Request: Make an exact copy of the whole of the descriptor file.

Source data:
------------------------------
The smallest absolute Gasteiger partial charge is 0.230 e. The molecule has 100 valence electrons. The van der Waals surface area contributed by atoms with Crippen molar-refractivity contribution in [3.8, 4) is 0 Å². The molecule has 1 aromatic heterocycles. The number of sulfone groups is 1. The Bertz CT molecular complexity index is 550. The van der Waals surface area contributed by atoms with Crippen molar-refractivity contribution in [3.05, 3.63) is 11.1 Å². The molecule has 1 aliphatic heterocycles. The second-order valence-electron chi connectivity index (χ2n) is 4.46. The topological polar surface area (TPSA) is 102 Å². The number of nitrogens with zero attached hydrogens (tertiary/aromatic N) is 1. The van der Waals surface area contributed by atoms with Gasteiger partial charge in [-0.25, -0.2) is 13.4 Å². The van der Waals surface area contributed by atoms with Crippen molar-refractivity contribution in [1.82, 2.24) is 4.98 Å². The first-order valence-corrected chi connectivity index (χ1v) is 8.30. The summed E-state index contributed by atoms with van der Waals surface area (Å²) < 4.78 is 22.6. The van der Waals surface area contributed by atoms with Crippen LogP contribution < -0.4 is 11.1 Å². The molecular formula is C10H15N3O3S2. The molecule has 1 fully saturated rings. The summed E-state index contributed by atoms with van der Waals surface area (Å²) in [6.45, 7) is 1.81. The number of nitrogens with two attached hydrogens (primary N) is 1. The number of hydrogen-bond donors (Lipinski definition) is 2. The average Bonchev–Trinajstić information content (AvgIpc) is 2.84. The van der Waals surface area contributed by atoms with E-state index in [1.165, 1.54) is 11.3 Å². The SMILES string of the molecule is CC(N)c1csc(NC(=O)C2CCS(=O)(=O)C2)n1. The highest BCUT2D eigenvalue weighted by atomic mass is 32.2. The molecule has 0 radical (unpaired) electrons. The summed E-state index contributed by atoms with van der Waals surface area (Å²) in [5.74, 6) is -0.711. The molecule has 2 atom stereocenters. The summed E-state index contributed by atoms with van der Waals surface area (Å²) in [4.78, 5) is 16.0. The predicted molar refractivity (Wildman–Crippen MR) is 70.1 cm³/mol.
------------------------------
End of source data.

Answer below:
The smallest absolute Gasteiger partial charge is 0.230 e. The molecule has 100 valence electrons. The van der Waals surface area contributed by atoms with Crippen molar-refractivity contribution in [3.8, 4) is 0 Å². The molecule has 1 aromatic heterocycles. The number of sulfone groups is 1. The Bertz CT molecular complexity index is 550. The van der Waals surface area contributed by atoms with Crippen molar-refractivity contribution in [3.05, 3.63) is 11.1 Å². The molecule has 1 aliphatic heterocycles. The second-order valence-electron chi connectivity index (χ2n) is 4.46. The topological polar surface area (TPSA) is 102 Å². The number of nitrogens with zero attached hydrogens (tertiary/aromatic N) is 1. The van der Waals surface area contributed by atoms with Gasteiger partial charge in [-0.25, -0.2) is 13.4 Å². The van der Waals surface area contributed by atoms with Crippen molar-refractivity contribution in [1.82, 2.24) is 4.98 Å². The first-order valence-corrected chi connectivity index (χ1v) is 8.30. The summed E-state index contributed by atoms with van der Waals surface area (Å²) < 4.78 is 22.6. The van der Waals surface area contributed by atoms with Crippen LogP contribution < -0.4 is 11.1 Å². The molecular formula is C10H15N3O3S2. The molecule has 1 fully saturated rings. The summed E-state index contributed by atoms with van der Waals surface area (Å²) in [6.45, 7) is 1.81. The number of nitrogens with two attached hydrogens (primary N) is 1. The number of hydrogen-bond donors (Lipinski definition) is 2. The average Bonchev–Trinajstić information content (AvgIpc) is 2.84. The van der Waals surface area contributed by atoms with E-state index in [1.165, 1.54) is 11.3 Å². The SMILES string of the molecule is CC(N)c1csc(NC(=O)C2CCS(=O)(=O)C2)n1. The highest BCUT2D eigenvalue weighted by atomic mass is 32.2. The molecule has 0 radical (unpaired) electrons. The summed E-state index contributed by atoms with van der Waals surface area (Å²) in [5.74, 6) is -0.711. The molecule has 2 atom stereocenters. The summed E-state index contributed by atoms with van der Waals surface area (Å²) in [4.78, 5) is 16.0. The predicted molar refractivity (Wildman–Crippen MR) is 70.1 cm³/mol.